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Running Research News And Events
June 11, 2007
COMING SOON TO THE OLYMPICS: "BELGIAN-BLUE" ATHLETES
Advances in the fields of gene therapy and human genetics have made it likely that "gene doping" will become a significant factor in competitive athletics. Implanted genes which code for IGF-1, defective myostatin, myostatin inhibitors, and erythropoietin (EPO) produce major upswings in muscular strength and endurance performance and will be extremely attractive to certain athletes. New world records - and devastating auto-immune disorders - are probable consequences. BELGIAN-BLUE
Question: When would a viral infection give your running a real boost?
Answer: When the viruses carried copies of at least one of the 90 newly discovered genes which have an effect on running performance. The viruses could insert the ergogenic genetic material into the nuclei of your muscle cells - and off you would go!
Sound farfetched? It shouldn't. In 1998, H. Lee Sweeney and his colleagues at the University of Pennsylvania, working together with Nadia Rosenthal and her co-workers at Harvard University, infected mice with adeno-associated viruses (AAVs) which carried the gene coding for insulin-like growth factor I (IGF-I), a protein which stimulates muscle growth and repair (1). When these AAVs were injected into young mice, the murids' muscular growth rates became 15-to 30-percent greater than normal, and as the mice matured their muscles were super-sized, even though the animals were totally sedentary. When the AAVs were injected into middle-aged mice, muscles did not lose their strength and function as the mice grew older.
In follow-up work, Sweeney's group and a team led by Roger P. Farrar of the University of Texas-Austin injected AAVs (carrying the gene coding for IGF-I) into just one leg of laboratory rats and then asked the rodents to complete an eight-week strength-training program (a request with which the rats complied) (2). The rats carried out rodent-specific training several times week, climbing up wire ladders while weights were attached to their bodies. After eight weeks, the AAV-IGF-I treated muscles were roughly twice as strong as the muscles in the non-infected legs in the same animal. When training stopped the AAV muscles lost their strength much more slowly, compared with muscle in other legs which had engaged in strength training but had not benefited from the gene-laced viral infection.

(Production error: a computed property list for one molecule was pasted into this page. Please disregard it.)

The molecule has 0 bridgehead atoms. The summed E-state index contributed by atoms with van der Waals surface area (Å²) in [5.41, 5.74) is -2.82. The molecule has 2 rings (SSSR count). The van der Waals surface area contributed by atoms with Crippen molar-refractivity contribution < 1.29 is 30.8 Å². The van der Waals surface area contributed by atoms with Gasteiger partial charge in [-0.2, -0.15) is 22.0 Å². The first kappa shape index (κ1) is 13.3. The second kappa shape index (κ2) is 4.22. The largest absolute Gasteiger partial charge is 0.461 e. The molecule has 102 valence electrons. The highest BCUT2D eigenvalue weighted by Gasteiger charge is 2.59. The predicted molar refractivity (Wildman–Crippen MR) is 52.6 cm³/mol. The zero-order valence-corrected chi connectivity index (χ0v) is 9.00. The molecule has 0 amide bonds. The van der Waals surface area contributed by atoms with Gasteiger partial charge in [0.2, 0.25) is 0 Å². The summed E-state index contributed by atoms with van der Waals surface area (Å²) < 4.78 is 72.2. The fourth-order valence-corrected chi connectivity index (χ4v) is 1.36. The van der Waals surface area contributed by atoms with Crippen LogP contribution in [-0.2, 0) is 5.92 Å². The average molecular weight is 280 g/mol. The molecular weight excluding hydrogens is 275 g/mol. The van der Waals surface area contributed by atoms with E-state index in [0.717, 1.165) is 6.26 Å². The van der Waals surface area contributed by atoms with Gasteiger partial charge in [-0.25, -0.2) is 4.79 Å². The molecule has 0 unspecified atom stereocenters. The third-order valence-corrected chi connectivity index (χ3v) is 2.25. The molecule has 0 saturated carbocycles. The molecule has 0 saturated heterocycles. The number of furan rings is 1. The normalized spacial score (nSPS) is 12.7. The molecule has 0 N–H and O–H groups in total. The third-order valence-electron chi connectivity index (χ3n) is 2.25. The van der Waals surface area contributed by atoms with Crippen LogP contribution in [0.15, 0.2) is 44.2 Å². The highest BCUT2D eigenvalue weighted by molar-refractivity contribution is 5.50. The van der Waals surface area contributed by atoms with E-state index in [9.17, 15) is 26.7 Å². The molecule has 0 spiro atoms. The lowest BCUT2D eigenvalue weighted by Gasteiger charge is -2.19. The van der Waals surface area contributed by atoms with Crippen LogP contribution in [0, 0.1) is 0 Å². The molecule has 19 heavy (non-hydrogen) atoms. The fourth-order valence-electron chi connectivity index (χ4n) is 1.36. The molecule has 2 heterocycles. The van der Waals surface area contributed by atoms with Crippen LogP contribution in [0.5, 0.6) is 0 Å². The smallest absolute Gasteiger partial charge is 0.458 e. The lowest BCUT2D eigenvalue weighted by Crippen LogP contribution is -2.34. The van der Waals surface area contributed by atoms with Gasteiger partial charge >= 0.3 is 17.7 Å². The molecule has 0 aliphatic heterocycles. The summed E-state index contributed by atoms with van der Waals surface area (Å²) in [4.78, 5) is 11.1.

None of this should be surprising. After all, we know that genes can play a major role in determining athletic performance, not just in rodents but also humans. Take the case of Eero Mantyranta, for example, a Finnish cross-country skier who won two gold medals at the 1964 Olympics. Recently, it was discovered that Mantyranta and indeed his entire family possess a genetic mutation that leads to an over-response to erythropoietin (EPO), the chemical which stimulates bone marrow to produce red blood cells. The result is an incredibly high number of red cells moving around in the blood - and thus an enhanced oxygen-carrying capacity and an extremely lofty maximal aerobic capacity (VO2max). Not surprisingly , many of Eero's relatives have also been champion endurance athletes (within Finland). BELGIAN-BLUE
More recently, Australian researchers discovered a gene knwn as ACTN3 which seems to play an important role in fast-twitch muscle fibers. An unusually high percentage of elite sprinters possess a copy of this gene, and top-level female sprinters tend to have two copies of ACTN3.
Serious athletes are becoming increasingly aware of the fact that such "super- performance genes" exist, and some are beginning to look into the possibility of "gene doping" - having desirable genes added to their genetic constitutions. The technology for doing so is already here. While there are different ways to supplement a human being's natural DNA constitution with outside genetic material, viruses have become a favored transporter mechanism for coveted genes, because viruses are so adept at eluding the defense thrown up by an individual's immune system.
The way in which this is accomplished is pretty simplye theory. First, researchers select a type of virus which has a low probability of producing a serious infection. They then strip down the viruses' genetic material, leaving only the genes which code for the viruses' outer "coats" ( a virus basically consists of an inner core of genetic material with a protein outer wrapper, or coat). To these coat genes, researchers add the genetic material of interest, for example the gene coding for IGF-I. The resulting, highly unusual viruses can then be injected into muscle tissue, for example, where they actually enter muscle cells and may insert the special gene into the muscle-fibers' genetic packages within their nuclei. In the case of Sweeney's IGF-I, the muscles may then go on an IGF-I production spree, and muscular growth can be dramtically enhanced. BELGIAN-BLUE
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